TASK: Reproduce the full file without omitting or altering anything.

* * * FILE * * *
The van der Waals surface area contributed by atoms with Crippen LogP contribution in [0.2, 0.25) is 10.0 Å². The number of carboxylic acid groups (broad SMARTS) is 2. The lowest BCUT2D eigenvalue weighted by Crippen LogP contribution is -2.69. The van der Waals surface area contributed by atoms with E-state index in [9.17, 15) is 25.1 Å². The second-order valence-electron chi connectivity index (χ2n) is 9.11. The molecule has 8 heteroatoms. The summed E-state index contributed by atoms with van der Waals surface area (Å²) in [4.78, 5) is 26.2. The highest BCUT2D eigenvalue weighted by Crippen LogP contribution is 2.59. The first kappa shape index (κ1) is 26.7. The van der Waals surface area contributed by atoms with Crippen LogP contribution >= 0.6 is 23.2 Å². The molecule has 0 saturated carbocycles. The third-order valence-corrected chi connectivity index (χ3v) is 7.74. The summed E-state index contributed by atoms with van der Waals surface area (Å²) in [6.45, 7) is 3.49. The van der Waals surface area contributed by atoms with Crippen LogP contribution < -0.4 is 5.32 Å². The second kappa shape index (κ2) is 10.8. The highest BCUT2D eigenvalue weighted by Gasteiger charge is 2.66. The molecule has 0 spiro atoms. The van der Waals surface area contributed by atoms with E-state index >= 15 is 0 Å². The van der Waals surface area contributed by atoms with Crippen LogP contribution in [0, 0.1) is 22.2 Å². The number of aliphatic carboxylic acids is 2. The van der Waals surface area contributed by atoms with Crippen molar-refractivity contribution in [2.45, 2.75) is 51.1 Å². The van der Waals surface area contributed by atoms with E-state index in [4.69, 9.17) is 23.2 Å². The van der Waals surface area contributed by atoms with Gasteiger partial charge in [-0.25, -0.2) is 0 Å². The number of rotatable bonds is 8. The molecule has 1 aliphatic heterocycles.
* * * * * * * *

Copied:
The van der Waals surface area contributed by atoms with Crippen LogP contribution in [0.2, 0.25) is 10.0 Å². The number of carboxylic acid groups (broad SMARTS) is 2. The lowest BCUT2D eigenvalue weighted by Crippen LogP contribution is -2.69. The van der Waals surface area contributed by atoms with E-state index in [9.17, 15) is 25.1 Å². The second-order valence-electron chi connectivity index (χ2n) is 9.11. The molecule has 8 heteroatoms. The summed E-state index contributed by atoms with van der Waals surface area (Å²) in [4.78, 5) is 26.2. The highest BCUT2D eigenvalue weighted by Crippen LogP contribution is 2.59. The first kappa shape index (κ1) is 26.7. The van der Waals surface area contributed by atoms with Crippen LogP contribution >= 0.6 is 23.2 Å². The molecule has 0 saturated carbocycles. The third-order valence-corrected chi connectivity index (χ3v) is 7.74. The summed E-state index contributed by atoms with van der Waals surface area (Å²) in [6.45, 7) is 3.49. The van der Waals surface area contributed by atoms with Crippen LogP contribution < -0.4 is 5.32 Å². The second kappa shape index (κ2) is 10.8. The highest BCUT2D eigenvalue weighted by Gasteiger charge is 2.66. The molecule has 0 spiro atoms. The van der Waals surface area contributed by atoms with E-state index >= 15 is 0 Å². The van der Waals surface area contributed by atoms with Crippen LogP contribution in [0, 0.1) is 22.2 Å². The number of aliphatic carboxylic acids is 2. The van der Waals surface area contributed by atoms with Crippen molar-refractivity contribution in [2.45, 2.75) is 51.1 Å². The van der Waals surface area contributed by atoms with E-state index in [4.69, 9.17) is 23.2 Å². The van der Waals surface area contributed by atoms with Gasteiger partial charge in [-0.25, -0.2) is 0 Å². The number of rotatable bonds is 8. The molecule has 1 aliphatic heterocycles.